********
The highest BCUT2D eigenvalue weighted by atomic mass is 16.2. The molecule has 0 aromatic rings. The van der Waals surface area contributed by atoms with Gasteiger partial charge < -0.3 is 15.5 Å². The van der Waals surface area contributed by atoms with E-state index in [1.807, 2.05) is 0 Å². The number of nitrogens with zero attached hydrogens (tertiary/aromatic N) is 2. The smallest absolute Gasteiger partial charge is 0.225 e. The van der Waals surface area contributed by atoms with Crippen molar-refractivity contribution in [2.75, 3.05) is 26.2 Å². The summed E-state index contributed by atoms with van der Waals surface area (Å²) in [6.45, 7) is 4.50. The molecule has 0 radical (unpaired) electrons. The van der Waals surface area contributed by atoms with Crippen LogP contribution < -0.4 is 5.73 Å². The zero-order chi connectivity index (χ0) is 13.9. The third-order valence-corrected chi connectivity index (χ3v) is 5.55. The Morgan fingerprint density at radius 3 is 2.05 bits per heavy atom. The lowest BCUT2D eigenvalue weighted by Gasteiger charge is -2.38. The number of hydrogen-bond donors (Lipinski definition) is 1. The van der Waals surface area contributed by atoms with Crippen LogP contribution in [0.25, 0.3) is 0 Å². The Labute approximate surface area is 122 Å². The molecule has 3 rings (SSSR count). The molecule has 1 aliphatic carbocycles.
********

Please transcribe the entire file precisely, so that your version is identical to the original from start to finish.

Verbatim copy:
The highest BCUT2D eigenvalue weighted by atomic mass is 16.2. The molecule has 0 aromatic rings. The van der Waals surface area contributed by atoms with Gasteiger partial charge < -0.3 is 15.5 Å². The van der Waals surface area contributed by atoms with E-state index in [1.807, 2.05) is 0 Å². The number of nitrogens with zero attached hydrogens (tertiary/aromatic N) is 2. The smallest absolute Gasteiger partial charge is 0.225 e. The van der Waals surface area contributed by atoms with Crippen molar-refractivity contribution in [2.75, 3.05) is 26.2 Å². The summed E-state index contributed by atoms with van der Waals surface area (Å²) in [6.45, 7) is 4.50. The molecule has 0 radical (unpaired) electrons. The van der Waals surface area contributed by atoms with Crippen LogP contribution < -0.4 is 5.73 Å². The zero-order chi connectivity index (χ0) is 13.9. The third-order valence-corrected chi connectivity index (χ3v) is 5.55. The Morgan fingerprint density at radius 3 is 2.05 bits per heavy atom. The lowest BCUT2D eigenvalue weighted by Gasteiger charge is -2.38. The number of hydrogen-bond donors (Lipinski definition) is 1. The van der Waals surface area contributed by atoms with Crippen LogP contribution in [0.25, 0.3) is 0 Å². The Labute approximate surface area is 122 Å². The molecule has 3 rings (SSSR count). The molecule has 1 aliphatic carbocycles.